Former prime minister and now opposition presidential candidate, Edward Lowassa, paralysed the Tanzanian capital, Dar es salaam at the start of the week.
According to The Citizen, Lowassa who defected from the ruling Chama Cha Mapunduzi, was picking nomination forms from the National Electoral Commission (NEC).
Thousands of people jammed the streets in a procession raising tension as police Land Rovers moved around the main roads, complete with red flags, the symbol of danger.
The police, however, did not make any attempt to disperse the crowds despite an earlier warning by the Dar es Salaam Police Commander, Suleiman Kova, against procession that would start in Buguruni.
The procession was one of the largest public gathering in recent time, buoyed by the opposition coalition Ukawa’s bid for unity as the parties plot to unseat the ruling CCM in the October 25 polls.
Chadema, CUF, NCCR-Mageuzi and NLD members painted the city in their party colours as other bystanders watched from building tops in an effort to follow the drama on the streets.
Lowassa was welcomed by a jubilant crowd chanting “President! President! President!” as a cocktail of motorcycle taxis, popularly known as boda boda, which were in their hundreds, a multitude of cars and thousands of jogging supporters accompanied the former premier.
Anti-riot police were also on high alert throughout the journey to ensure peace and order prevails.
Finally Lowassa made a short statement to the crowd at Biafra, thanking wananchi for their support, “I have never seen such enthusiasm in people like today, thank you for your love and support. I’m overwhelmed; I promise to work hard for you; we are going to win in this election and together we will improve the living standards and eradicate poverty,” he said.
Lowassa also hit out at President Jakaya Kikwete’s government, saying it was responsible for the hardships Tanzanians were facing.
Addressing Ukawa supporters outside the Civic United Front (CUF) headquarters in Buguruni, Dar es Salaam, Lowassa said Tanzanians were worse off now than when President Kikwete took over from Benjamin Mkapa ten years ago.
“You know what the price of sugar was when Mkapa left. Just see how much people are now paying for a kilo of sugar,” he told the cheering crowd.
Lowassa said failure by the CCM government to strengthen the economy was one of many reasons that prompted him to leave the party.
(In pictures are the massive crowds that escorted Lowassa to pick nomination forms)
He appealed to members and supporters of the four parties under Ukawa to vote CCM out of power on October 25 and give him the opportunity to lead the country out of poverty.
Lowassa, who quit the ruling party last month, also asked Ukawa supporters to “guard” their votes and ensure that CCM does not “steal” them and deny the coalition victory.
“They’re very good at stealing votes. Let’s get 90 per cent of the votes so that if they steal 10 per cent we can forgive them,” he said.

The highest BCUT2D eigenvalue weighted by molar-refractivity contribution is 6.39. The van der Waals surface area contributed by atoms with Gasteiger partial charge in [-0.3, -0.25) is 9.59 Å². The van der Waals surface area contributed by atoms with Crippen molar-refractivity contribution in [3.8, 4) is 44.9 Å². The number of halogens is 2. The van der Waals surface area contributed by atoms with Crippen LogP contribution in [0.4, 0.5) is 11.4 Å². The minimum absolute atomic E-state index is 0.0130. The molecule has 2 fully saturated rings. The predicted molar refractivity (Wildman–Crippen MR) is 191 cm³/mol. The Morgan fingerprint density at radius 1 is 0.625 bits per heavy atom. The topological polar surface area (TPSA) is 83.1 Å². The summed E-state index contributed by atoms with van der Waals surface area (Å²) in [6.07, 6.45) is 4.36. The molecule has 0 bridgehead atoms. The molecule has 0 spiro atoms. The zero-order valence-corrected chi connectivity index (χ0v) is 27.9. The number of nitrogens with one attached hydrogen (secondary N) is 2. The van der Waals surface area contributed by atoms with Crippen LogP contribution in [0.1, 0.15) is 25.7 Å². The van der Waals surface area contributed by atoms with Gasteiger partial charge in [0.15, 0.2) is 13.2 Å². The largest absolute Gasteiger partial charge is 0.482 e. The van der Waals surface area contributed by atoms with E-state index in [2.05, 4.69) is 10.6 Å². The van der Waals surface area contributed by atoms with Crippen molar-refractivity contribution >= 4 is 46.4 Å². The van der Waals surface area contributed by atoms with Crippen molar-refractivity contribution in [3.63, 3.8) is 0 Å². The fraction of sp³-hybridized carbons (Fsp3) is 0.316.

Lowassa also allayed fears of a split following last week’s resignation of Prof Ibrahim Lipumba as CUF chairman.
He said Prof Lipumba’s departure had not weakened Ukawa, and appealed to the coalition’s supporters to maintain unity ahead of the elections.
“Ukawa is still very strong. The remaining leaders are incorruptible. We know that there are attempts to bribe them and buy them off, but they won’t succeed,” he said.
Lowassa served President Kikwete’s government as prime minister for two years and one month before resigning in February 2008 after a parliamentary probe committee linked him with the Richmond scandal.
Chadema chairman Freeman Mbowe accused the government of going out of its way to divide Ukawa leaders, adding that there were attempts to destroy the coalition from within.
“A leader among us who is against our goals and ideals is not good for us. We in Chadema are not fighting for leadership posts but the liberation of this country,” he said.
CUF Secretary-General Seif Sharif Hamad, who is also First Vice President of Zanzibar, told the crowd that nothing could break their resolve, adding that unity was key if they were to oust CCM.
Chadema’s chief legal adviser, Mr Tundu Lissu, scoffed at reports that were making the rounds in social media that Mr Lowassa was not qualified to run for President.
He said the Constitution does not say that a person can only stand as a candidate if he or she had been a member of a political party for a minimum of three months.
“This claim is baseless. What both the Union and Zanzibar constitutions say is that a political party with permanent registration will nominate a presidential candidate and his/her running mate.”
Lissu, who is also the outgoing Singida East MP, said the false information was aimed at sabotaging Ukawa.
Others who have so far collected candidacy application forms from NEC include Hashim Rungwe of the Chama Cha Ukombozi wa Umma (Chaumma), the Reverend Christopher Mtikila of the Democratic Party (DP), Fahmy Dovutwa of the United People’s Democratic Party (UPDP) and Mr Lutasolwa Yemba of the Alliance for Democratic Change (ADC).